(Guest writer: Galen Broaddus)
Analogies are a tricky thing in general because they are by their nature an imperfect attempt to approximate an idea or situation in other, often more evocative terms. There’s no perfect analogy (a perfect analogy would just be an equivalence), but others are better or worse than others. The best analogies not only come close to such an approximation but even illuminate it further.
Many analogies have been attempted for the role of religion, and some, like the idea of religion as a memetic virus, may approximate some aspect of religion while not being an accurate representation of it in other ways.
Since I deconverted from Christianity about three years ago, however, I’ve favored a much different analogy for religion, one that I think has helped me come to terms with my own departure from religion. Achieving escape velocity from planet god.
One of the more memorable lines in the young adult novel The Fault in Our Stars by John Green is said by the book’s protagonist, Hazel Grace Lancaster:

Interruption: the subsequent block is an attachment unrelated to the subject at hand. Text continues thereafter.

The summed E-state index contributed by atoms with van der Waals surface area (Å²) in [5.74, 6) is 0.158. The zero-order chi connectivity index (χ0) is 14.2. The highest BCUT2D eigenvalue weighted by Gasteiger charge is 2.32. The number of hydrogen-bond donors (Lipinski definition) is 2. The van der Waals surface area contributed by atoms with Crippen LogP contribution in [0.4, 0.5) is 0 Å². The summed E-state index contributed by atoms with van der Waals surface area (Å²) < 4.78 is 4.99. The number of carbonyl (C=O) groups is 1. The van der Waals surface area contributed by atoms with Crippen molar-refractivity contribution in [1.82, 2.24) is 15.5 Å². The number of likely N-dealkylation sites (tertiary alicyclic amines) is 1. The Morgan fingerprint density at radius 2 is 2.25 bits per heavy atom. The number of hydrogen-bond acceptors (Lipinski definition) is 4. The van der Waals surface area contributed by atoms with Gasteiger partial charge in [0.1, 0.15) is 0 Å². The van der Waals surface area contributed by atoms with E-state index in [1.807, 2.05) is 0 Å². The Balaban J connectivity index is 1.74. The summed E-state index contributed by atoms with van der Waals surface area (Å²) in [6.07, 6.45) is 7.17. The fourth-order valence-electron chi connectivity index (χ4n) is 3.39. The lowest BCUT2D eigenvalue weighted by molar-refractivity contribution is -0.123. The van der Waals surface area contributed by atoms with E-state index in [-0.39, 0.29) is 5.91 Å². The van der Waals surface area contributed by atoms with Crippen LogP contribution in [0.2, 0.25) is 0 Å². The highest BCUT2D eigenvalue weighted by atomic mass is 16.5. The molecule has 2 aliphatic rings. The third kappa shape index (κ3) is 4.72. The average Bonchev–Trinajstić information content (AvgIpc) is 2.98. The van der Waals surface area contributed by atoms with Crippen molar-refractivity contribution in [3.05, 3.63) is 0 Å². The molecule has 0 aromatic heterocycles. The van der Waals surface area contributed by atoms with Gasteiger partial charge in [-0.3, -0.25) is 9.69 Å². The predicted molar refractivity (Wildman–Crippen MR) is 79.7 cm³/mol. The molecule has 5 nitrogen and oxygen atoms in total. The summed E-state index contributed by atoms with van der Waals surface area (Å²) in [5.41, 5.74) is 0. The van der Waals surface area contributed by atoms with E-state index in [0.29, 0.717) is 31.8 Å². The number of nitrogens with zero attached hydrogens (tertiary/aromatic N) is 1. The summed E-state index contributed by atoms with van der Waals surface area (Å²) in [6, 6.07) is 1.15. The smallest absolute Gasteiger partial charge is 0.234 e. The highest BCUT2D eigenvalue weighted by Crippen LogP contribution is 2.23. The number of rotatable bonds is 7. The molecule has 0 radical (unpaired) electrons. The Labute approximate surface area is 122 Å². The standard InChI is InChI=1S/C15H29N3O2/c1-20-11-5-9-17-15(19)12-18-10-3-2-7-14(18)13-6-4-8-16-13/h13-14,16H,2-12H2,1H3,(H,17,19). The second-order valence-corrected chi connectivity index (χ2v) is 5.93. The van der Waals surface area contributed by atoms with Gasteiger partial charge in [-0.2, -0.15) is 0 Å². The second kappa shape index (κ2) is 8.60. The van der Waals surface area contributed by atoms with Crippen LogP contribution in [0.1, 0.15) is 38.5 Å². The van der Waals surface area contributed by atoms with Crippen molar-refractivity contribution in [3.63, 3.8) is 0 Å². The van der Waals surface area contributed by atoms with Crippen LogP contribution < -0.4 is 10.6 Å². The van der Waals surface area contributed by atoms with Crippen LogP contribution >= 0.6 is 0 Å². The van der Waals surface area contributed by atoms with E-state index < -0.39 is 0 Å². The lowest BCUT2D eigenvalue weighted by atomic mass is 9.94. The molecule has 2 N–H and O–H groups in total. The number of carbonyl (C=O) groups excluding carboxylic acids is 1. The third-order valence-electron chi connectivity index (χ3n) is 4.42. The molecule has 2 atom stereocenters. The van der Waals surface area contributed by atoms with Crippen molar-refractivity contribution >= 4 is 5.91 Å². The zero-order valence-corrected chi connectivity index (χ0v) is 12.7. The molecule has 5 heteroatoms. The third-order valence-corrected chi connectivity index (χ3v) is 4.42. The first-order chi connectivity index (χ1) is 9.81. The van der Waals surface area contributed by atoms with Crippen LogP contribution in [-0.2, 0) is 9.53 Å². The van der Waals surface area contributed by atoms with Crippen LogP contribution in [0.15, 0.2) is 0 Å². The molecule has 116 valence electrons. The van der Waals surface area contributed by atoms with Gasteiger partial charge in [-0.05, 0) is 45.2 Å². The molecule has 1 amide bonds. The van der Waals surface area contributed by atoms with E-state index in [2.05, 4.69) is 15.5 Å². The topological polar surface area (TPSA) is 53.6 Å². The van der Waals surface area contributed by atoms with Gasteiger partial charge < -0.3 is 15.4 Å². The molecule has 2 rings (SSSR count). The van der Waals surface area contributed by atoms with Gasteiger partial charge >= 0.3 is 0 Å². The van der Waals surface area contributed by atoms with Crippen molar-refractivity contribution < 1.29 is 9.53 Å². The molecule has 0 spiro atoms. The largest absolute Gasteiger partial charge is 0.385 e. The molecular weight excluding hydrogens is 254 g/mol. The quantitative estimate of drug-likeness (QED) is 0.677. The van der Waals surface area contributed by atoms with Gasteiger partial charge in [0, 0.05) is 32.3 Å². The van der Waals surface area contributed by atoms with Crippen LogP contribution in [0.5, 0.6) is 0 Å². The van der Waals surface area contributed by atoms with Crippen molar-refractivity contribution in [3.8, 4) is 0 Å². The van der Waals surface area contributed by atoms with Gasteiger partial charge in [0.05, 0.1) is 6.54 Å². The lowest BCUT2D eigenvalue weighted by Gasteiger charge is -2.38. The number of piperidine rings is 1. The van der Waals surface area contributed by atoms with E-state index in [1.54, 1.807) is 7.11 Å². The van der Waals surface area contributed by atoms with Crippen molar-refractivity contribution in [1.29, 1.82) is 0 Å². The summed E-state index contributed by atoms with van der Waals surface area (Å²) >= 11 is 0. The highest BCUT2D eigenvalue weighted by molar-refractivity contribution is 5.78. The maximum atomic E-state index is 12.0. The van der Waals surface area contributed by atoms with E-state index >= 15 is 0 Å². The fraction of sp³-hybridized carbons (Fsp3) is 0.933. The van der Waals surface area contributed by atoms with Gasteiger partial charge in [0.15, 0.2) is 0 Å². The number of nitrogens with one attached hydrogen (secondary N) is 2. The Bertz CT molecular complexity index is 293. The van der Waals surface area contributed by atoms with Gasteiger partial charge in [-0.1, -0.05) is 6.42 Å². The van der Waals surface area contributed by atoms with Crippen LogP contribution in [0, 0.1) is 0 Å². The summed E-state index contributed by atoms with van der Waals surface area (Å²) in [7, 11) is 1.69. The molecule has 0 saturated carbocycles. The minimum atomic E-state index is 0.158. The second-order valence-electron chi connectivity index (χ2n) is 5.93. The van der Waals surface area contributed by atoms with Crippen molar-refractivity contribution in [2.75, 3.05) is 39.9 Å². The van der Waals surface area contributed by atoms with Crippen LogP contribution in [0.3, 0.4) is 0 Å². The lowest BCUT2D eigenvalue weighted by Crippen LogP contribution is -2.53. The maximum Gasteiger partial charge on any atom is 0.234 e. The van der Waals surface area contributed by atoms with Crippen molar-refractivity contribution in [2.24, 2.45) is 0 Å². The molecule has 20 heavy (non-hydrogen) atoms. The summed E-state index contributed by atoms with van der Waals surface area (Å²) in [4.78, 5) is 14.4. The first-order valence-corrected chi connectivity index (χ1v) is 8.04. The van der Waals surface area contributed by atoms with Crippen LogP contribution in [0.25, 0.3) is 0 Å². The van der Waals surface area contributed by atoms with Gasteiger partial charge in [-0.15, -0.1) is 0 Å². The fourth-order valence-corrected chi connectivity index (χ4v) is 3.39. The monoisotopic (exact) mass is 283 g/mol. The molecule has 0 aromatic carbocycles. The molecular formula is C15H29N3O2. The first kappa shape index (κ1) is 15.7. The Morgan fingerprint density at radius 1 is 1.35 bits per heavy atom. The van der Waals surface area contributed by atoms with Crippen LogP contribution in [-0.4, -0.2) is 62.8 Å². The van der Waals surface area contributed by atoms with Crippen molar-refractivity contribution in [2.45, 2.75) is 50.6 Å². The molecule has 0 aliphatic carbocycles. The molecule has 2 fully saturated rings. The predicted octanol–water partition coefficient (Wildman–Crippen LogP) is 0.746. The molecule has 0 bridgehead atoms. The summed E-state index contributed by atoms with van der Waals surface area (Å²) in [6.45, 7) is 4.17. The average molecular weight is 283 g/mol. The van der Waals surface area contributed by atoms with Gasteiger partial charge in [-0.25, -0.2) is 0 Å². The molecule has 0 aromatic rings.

“I fell in love the way you fall asleep: slowly, and then all at once.”
In a way, that’s sort of how I fell out of love with religion.
That’s not to say that I wasn’t attracted to religion – on the contrary, I think that I spent most of the eight years or so leading up to my deconversion trying to make sure that I could sustain that affection. Like many ex-Christians, I read the Bible intensely; I studied Christian apologetics and philosophy (I owned and read this book, for instance); I attended lectures from Christian thinkers like J.P. Moreland; I defended Christianity online in blogs and forums. At one point, I even started to formulate a written response to Brian Holtz’ arguments against Christianity. I wanted to believe and I wanted that belief to be rational and articulate.
Then, all at once, I found myself standing outside my former faith wondering how on earth I had gotten there. (Appropriately, that moment of realization also happened in a church.)
How had I gotten there? I had come to the realization that I simply couldn’t believe any of it – Christianity, God, none of it – anymore, but that wasn’t enough for me. I wanted to make sense of it.